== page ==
Brown gets married, takes over at Briggs Woods in 3-day span
New course superintendent has spent nearly half of his life shaping fairways and greens
A new wife. A new stepson. A new job. Plenty to be happy about.
Brown and his wife, Erin, spontaneously decided to move up their wedding by more than seven months when they got married on a vacation in Las Vegas on Feb. 28. And three days later he began his new job, one that’s tailor-made for him, as the superintendent at Briggs Woods Golf Course.
“We were supposed to get married on Oct. 2, we had the wedding planned out, but we just decided to go for it,” Brown said with a smile on his face. “We had joked around that we could do this out in Vegas, but that last full day out there we really got to talking about it.”
And here’s something of a news flash for everyone: getting married in Las Vegas isn’t the quick and easy procedure that many believe.
“It’s not as easy as you’d think,” Brown said. “People watch these movies and think you can just walk in a chapel and get married. But you’ve still got to go to the courthouse, you’ve still got to get your license, you’ve still got to do the paperwork. So you still have to jump through all the hoops.”
With a degree in horticulture and turf grass management from Iowa State University, Brown has spent almost half of his life working at golf courses throughout Iowa. He fascination and passion for his chosen profession actually began before his teenage years when Honey Creek Golf Club in Boone was under development.
“My best friend’s parents built Honey Creek when I was 10 and we were always out there,” he said. “We were still kids, out there hunting, fishing and just exploring. But I was out there for the process of watching the golf course develop.”
Brown eventually became the assistant superintendent at Honey Creek after he completed his degree at Iowa State in 2010. He left the nest soon after to become the superintendent at Diamond Trail Golf Club in Lynnville for five seasons, and then moved down the road to Pella to take over the same duties at Bos Landen Golf Club, a widely respected golf course throughout the state and Midwest.
But that pull back towards his roots was always present, and when the opportunity at Briggs Woods arose, Brown jumped at the chance.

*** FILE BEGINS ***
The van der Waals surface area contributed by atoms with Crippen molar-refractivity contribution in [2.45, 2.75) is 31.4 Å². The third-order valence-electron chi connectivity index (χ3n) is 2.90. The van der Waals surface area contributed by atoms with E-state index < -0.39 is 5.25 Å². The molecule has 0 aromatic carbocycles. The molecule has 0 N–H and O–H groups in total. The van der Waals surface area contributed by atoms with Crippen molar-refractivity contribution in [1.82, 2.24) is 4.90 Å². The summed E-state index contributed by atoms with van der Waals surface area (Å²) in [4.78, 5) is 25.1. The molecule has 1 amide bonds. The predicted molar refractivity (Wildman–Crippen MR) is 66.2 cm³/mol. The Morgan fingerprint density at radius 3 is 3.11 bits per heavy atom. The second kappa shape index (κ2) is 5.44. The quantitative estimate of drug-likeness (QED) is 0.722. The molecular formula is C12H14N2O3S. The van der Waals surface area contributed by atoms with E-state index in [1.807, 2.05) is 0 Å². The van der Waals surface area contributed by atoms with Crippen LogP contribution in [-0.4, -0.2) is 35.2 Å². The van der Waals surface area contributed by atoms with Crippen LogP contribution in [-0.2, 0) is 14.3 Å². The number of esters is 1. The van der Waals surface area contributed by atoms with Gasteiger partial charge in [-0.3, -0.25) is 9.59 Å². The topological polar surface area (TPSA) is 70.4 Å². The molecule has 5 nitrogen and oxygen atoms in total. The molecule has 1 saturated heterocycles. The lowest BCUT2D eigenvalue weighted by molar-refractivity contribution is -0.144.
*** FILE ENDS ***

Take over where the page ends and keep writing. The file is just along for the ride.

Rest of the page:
“I saw this job come open three months ago … it’s close to home and I love it up here, so I thought heck yeah, let’s do it,” Brown said. “It’s nice to get back into the area that I really know.”
Brown admits that he wasn’t terribly familiar with Briggs Woods prior to his arrival. But day by day he’s learning the terrain and coming up with a vision for what he would like to see happen at the course over the next few years.
He loves the unique components of the landscape — the undulating, but mostly open front nine, followed by a golf cart ride under Highway 17 to the much tighter and trickier back nine.
“It’s such a cool atmosphere where it’s almost two golf courses in one,” he said. “I love having that front nine that’s more open, and then you get to the back and you better be ready. So it offers a challenge to the average golfers that they want. And it’s that small-town atmosphere that I’ve always been used to. Being at a small-town golf course, you get to know the golfers, you get to know the people and everyone hopefully becomes your friend at the end of the day.”
Brown knows it will take time to implement his vision. It is early spring in Iowa, after all. The grass hasn’t come in and the trees are still mostly bare.
But Brown knows one thing for sure — he wants a course that will have that wow factor when patrons step onto the grounds.
“What I really want to do to this golf course is bring that championship feel,” he said. ‘You can come out, you can play, you can have a good time, it’s not going to break your bank, but you get that feel of a championship course.”
But just to be clear, Brown’s background is in the aesthetics of the course. He’s not a whiz with a club in his hands. He joked that he can try to help players out with their swings if they want, but they may be worse off afterwards.
“My background is in turf management,” he said. “I golfed a lot when I was a kid and I still golf when I can, but it’s not like it used to be, that’s for sure.”
With Brown spending the majority of his time in a hands-on role on the course, the clubhouse manager duties will be handled by Maddy Daniels, who will take on the role full-time in June.
“You’ll see me in (the clubhouse) when I can and I’ll help out when it’s needed, but the course is going to be my new baby,” Brown said.
Briggs Woods is scheduled to open to the public on Tuesday, March 31.